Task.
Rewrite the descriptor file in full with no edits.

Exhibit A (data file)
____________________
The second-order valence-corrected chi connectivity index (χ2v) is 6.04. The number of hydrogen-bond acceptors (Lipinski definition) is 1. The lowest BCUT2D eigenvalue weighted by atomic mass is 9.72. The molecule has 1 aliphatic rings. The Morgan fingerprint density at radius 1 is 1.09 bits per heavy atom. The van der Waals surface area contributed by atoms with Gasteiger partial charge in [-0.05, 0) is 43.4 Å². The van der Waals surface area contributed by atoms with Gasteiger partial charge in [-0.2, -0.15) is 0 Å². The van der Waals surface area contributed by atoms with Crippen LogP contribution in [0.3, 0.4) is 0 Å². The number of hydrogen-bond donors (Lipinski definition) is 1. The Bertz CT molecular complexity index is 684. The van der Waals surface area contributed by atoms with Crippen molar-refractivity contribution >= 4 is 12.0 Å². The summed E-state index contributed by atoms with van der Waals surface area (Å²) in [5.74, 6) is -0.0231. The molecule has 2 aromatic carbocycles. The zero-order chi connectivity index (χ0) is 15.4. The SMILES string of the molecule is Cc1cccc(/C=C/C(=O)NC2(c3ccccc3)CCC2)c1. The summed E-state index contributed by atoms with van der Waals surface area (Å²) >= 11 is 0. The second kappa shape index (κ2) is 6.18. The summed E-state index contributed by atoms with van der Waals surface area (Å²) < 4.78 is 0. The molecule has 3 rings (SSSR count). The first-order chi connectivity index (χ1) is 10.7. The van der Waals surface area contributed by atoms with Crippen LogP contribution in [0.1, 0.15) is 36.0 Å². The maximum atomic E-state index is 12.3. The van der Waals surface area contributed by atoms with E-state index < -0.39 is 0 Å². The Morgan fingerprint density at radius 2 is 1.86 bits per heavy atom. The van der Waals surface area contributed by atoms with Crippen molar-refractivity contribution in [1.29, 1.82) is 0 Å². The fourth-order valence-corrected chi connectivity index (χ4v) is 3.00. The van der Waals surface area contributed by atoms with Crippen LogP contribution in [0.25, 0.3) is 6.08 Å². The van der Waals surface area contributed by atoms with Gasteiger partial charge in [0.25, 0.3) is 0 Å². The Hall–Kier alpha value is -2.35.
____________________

The second-order valence-corrected chi connectivity index (χ2v) is 6.04. The number of hydrogen-bond acceptors (Lipinski definition) is 1. The lowest BCUT2D eigenvalue weighted by atomic mass is 9.72. The molecule has 1 aliphatic rings. The Morgan fingerprint density at radius 1 is 1.09 bits per heavy atom. The van der Waals surface area contributed by atoms with Gasteiger partial charge in [-0.05, 0) is 43.4 Å². The van der Waals surface area contributed by atoms with Gasteiger partial charge in [-0.2, -0.15) is 0 Å². The van der Waals surface area contributed by atoms with Crippen LogP contribution in [0.3, 0.4) is 0 Å². The number of hydrogen-bond donors (Lipinski definition) is 1. The Bertz CT molecular complexity index is 684. The van der Waals surface area contributed by atoms with Crippen molar-refractivity contribution >= 4 is 12.0 Å². The summed E-state index contributed by atoms with van der Waals surface area (Å²) in [5.74, 6) is -0.0231. The molecule has 2 aromatic carbocycles. The zero-order chi connectivity index (χ0) is 15.4. The SMILES string of the molecule is Cc1cccc(/C=C/C(=O)NC2(c3ccccc3)CCC2)c1. The summed E-state index contributed by atoms with van der Waals surface area (Å²) >= 11 is 0. The second kappa shape index (κ2) is 6.18. The summed E-state index contributed by atoms with van der Waals surface area (Å²) < 4.78 is 0. The molecule has 3 rings (SSSR count). The first-order chi connectivity index (χ1) is 10.7. The van der Waals surface area contributed by atoms with Crippen LogP contribution in [0.1, 0.15) is 36.0 Å². The maximum atomic E-state index is 12.3. The van der Waals surface area contributed by atoms with E-state index < -0.39 is 0 Å². The Morgan fingerprint density at radius 2 is 1.86 bits per heavy atom. The van der Waals surface area contributed by atoms with Crippen molar-refractivity contribution in [1.29, 1.82) is 0 Å². The fourth-order valence-corrected chi connectivity index (χ4v) is 3.00. The van der Waals surface area contributed by atoms with Crippen LogP contribution in [0.25, 0.3) is 6.08 Å². The van der Waals surface area contributed by atoms with Gasteiger partial charge in [0.25, 0.3) is 0 Å². The Hall–Kier alpha value is -2.35.